TV searches. Wind farms. Self-driving cars. Is there anything Google won't try? Christopher Caldwell at the Financial Times takes note of the tech company's sprawling ambitions, admitting that Google is no longer simply "a competitor of the Yellow Pages or... the operators who answer directory inquiries." Now that the company's ventures include Google Maps, the Android, and a price index that can predict inflation, it's clear that Google is becoming an ever more integral part of the way society works.
It has recently been asserted – and not just by Google's engineers – that the company's search queries can predict flu epidemics as accurately as the federal Centers for Disease Control and Prevention, and can get an earlier, more accurate reading of unemployment trends than the Bureau of Labor Statistics. Eventually Google will iron out the wrinkles in its inflation measure. What resources will the government then be able to tap that would ever allow it to compete with Google? Should Google's principals be allowed to trade on this information? If Google is better at predicting inflation, unemployment and influenza, it will probably be better at predicting crime, terrorism and political unrest. What government that claims to be vigilant against terrorism would fail to use Google's data?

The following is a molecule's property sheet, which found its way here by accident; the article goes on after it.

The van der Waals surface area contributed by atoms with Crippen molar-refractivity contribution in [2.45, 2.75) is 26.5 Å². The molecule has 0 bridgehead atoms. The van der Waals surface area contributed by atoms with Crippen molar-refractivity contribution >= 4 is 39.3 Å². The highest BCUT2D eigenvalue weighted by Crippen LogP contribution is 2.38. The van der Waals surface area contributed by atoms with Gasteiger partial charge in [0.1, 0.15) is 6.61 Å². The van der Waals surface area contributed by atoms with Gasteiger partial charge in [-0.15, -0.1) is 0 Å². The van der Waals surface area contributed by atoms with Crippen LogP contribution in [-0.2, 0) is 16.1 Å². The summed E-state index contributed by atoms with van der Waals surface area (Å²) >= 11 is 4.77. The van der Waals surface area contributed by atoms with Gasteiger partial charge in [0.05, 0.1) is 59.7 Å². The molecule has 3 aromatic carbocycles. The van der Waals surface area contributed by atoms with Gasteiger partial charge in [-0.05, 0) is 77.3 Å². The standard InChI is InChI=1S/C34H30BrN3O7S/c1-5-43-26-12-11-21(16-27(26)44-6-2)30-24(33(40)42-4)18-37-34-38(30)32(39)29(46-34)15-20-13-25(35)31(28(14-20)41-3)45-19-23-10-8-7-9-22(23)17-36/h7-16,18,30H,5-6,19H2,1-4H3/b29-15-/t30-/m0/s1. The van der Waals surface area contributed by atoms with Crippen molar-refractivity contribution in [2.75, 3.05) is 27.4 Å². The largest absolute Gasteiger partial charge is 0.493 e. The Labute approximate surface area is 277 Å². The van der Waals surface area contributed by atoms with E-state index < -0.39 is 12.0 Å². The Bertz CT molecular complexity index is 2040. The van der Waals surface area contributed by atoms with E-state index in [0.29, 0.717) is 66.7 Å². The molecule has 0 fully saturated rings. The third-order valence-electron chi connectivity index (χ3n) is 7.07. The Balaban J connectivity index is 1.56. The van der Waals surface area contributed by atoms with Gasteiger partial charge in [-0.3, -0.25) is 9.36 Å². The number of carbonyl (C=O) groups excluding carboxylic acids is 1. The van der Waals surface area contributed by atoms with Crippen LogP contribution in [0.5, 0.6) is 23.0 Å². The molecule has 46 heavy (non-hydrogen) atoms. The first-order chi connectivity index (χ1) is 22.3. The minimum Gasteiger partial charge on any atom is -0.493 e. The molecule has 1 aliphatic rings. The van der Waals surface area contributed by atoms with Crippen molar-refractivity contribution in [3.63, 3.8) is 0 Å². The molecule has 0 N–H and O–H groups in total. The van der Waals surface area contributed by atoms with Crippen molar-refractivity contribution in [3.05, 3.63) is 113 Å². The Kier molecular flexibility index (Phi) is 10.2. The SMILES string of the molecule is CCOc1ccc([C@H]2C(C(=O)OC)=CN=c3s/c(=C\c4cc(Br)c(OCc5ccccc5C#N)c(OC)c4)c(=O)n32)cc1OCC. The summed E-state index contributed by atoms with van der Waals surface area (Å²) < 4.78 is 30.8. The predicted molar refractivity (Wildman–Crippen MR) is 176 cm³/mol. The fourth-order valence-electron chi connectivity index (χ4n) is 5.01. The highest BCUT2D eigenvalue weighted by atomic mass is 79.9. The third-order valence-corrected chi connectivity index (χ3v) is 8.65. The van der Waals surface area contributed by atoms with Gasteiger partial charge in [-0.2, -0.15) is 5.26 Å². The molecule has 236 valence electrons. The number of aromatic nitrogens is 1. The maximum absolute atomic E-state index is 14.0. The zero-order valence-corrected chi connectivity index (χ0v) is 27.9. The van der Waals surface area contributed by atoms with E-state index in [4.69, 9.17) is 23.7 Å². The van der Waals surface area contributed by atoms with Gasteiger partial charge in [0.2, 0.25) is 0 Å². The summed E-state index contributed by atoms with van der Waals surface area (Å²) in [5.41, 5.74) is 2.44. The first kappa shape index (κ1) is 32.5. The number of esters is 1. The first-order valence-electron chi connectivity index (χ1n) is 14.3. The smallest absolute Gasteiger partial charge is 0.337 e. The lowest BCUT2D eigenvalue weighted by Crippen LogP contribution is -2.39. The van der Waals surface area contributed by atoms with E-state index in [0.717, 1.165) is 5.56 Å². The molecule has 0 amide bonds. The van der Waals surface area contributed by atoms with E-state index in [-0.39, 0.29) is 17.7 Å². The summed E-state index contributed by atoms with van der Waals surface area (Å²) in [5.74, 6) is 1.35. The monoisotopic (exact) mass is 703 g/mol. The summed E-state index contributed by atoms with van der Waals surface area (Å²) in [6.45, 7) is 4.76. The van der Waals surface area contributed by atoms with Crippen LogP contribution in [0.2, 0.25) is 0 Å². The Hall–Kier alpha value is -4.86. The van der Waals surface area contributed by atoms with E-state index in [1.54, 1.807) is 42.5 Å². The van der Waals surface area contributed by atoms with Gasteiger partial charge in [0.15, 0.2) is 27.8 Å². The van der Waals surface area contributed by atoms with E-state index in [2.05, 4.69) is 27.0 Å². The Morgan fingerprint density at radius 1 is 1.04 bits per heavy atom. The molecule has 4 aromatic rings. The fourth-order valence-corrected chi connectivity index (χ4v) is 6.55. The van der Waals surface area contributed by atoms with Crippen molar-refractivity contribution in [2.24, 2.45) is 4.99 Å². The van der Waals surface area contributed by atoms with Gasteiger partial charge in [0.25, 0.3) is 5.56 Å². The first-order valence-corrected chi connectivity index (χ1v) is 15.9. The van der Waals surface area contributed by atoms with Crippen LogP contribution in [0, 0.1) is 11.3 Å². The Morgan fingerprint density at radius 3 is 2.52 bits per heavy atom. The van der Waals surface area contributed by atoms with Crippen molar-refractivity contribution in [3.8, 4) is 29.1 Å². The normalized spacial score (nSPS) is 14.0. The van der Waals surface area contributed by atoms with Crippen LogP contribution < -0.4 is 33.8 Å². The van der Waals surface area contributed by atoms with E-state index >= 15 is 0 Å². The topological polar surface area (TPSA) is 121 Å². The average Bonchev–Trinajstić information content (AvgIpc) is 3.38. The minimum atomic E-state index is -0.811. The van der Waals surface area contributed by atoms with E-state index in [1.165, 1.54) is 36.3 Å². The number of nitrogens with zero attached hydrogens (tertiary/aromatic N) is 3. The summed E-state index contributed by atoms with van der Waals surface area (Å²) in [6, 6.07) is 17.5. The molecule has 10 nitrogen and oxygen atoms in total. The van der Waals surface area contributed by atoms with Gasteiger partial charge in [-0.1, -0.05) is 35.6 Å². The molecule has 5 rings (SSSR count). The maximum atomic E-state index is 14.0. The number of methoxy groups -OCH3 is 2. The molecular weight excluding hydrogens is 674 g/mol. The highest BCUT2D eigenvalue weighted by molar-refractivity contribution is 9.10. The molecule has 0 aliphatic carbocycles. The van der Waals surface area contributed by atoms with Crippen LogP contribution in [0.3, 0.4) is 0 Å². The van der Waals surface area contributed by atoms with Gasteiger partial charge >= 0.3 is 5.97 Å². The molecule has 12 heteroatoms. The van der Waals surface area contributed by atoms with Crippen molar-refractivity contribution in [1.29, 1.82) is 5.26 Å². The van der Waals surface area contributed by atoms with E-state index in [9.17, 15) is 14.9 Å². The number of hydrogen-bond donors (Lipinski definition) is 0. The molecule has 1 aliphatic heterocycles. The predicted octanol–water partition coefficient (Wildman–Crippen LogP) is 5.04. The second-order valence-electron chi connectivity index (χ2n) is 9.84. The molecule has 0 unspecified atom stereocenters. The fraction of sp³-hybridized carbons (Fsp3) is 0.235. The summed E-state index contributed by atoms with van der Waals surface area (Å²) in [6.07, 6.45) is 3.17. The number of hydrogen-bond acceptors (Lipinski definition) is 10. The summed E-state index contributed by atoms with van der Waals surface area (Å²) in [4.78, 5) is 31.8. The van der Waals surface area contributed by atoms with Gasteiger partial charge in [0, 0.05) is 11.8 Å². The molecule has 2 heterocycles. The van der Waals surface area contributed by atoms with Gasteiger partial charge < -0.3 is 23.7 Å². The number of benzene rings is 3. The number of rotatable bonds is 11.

Caldwell concludes that "the line between Google and government is destined to blur... One way or another, the result will be a closer union between power and specialised knowledge. If the Tea Party movement is enraged at being bossed around by experts, wait till they see what technology has prepared for them next."
This article is from the archive of our partner The Wire.